Chinese gymnast living in NZ stripped of medal

By Michael Dickison

Fangxiao Dong competing at the women's teams final at the 1999 Tianjin World Gymnastics Championships in China. Photo / Jack Atley / ALLSPORT
Fangxiao Dong competing at the women's teams final at the 1999 Tianjin World Gymnastics Championships in China. Photo / Jack Atley / ALLSPORT

A Chinese gymnast now living in Huntly, in the Waikato, has been stripped of an Olympic bronze medal this morning, for being too young during the Sydney 2000 Olympics.

The International Olympic Committee overnight announced it would strip China of its women's gymnastics team bronze medal from the 2000 Games after finding competitor Dong Fangxiao was only 14 at the time. Gymnasts must turn 16 during the Olympic year to be eligible.

Dong now lives in Huntly with her husband Terry, where she has been coaching gymnastics to three children at the local gymnastics club.

Huntly Gymnastics Club made a submission to Waikato District Council's policy committee last December asking for funding for extra equipment, saying that having an Olympic medallist in the club was "an opportunity to really launch the sport of gymnastics in the Huntly district".

The submission said Dong had initially moved to New Zealand as a student and was currently on a 30-month working visa and applying for residency.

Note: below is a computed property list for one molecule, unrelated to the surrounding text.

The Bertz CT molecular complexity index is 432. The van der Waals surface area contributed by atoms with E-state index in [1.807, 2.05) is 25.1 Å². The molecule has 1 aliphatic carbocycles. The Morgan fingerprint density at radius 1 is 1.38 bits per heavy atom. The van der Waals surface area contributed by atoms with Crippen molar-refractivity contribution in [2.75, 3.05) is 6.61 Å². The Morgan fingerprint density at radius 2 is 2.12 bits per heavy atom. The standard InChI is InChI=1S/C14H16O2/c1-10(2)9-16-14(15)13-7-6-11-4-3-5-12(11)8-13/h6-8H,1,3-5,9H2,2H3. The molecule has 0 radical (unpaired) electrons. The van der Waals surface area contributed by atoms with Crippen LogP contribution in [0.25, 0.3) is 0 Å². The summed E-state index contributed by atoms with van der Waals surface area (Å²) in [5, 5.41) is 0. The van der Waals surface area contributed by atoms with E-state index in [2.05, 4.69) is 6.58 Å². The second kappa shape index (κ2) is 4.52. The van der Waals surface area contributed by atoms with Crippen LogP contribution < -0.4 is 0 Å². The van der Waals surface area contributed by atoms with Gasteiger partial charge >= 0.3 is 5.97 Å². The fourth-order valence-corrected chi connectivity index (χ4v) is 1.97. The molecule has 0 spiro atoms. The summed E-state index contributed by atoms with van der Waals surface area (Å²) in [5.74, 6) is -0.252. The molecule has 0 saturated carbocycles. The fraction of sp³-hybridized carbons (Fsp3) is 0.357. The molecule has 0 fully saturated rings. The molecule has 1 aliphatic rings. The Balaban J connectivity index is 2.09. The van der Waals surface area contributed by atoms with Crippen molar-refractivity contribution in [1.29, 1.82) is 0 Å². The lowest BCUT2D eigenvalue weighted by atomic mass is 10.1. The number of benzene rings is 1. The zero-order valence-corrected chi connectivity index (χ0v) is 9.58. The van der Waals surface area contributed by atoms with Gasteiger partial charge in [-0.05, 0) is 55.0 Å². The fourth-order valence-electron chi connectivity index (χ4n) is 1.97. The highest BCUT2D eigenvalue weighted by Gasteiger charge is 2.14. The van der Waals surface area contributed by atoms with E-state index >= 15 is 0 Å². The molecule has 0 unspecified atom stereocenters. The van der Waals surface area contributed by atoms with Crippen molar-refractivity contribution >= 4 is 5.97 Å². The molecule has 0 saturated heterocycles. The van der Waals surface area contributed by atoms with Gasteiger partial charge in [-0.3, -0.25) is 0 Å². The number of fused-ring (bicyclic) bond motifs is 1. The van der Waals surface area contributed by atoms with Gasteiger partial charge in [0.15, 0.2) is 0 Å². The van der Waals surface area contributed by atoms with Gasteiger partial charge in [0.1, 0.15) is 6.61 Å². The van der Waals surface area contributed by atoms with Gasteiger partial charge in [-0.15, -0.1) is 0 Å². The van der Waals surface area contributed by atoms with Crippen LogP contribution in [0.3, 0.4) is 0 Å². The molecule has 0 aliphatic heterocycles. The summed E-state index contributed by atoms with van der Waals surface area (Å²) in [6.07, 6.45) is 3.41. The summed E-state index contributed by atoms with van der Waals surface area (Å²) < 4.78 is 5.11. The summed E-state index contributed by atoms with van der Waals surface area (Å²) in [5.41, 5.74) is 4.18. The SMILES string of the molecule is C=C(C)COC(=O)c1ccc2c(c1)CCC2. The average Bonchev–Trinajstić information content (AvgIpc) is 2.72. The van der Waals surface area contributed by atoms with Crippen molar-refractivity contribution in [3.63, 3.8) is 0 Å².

She moved to the Huntly club in late 2009 from Hamilton City Gymnastics because of "the politics of this club not wanting [her] coaching there", the submission said.

She was coaching three talented Kiwi children with international potential, it said.

The submission also includes a letter of support from Waikato Mayor Peter Harris.

Dong passed the phone to her husband, Terry, when nzherald.co.nz called.

"We don't want to talk about the age problem. It's not the proper time to talk about this," he said.

Huntly Gymnastics Club spokeswoman Carolyn Wallis said the club supported Dong "100 per cent" and "she's amazing", but would not comment further.

Dong's results from Sydney were nullified in February by the International Gymnastics Federation. Because her scores contributed to China winning the team bronze, the FIG recommended the IOC take the medal back.

The IOC ordered China's national Olympic committee to return the team medals "as soon as possible" so they can be reallocated to the US team, who had been fourth-place.

- NZ Herald

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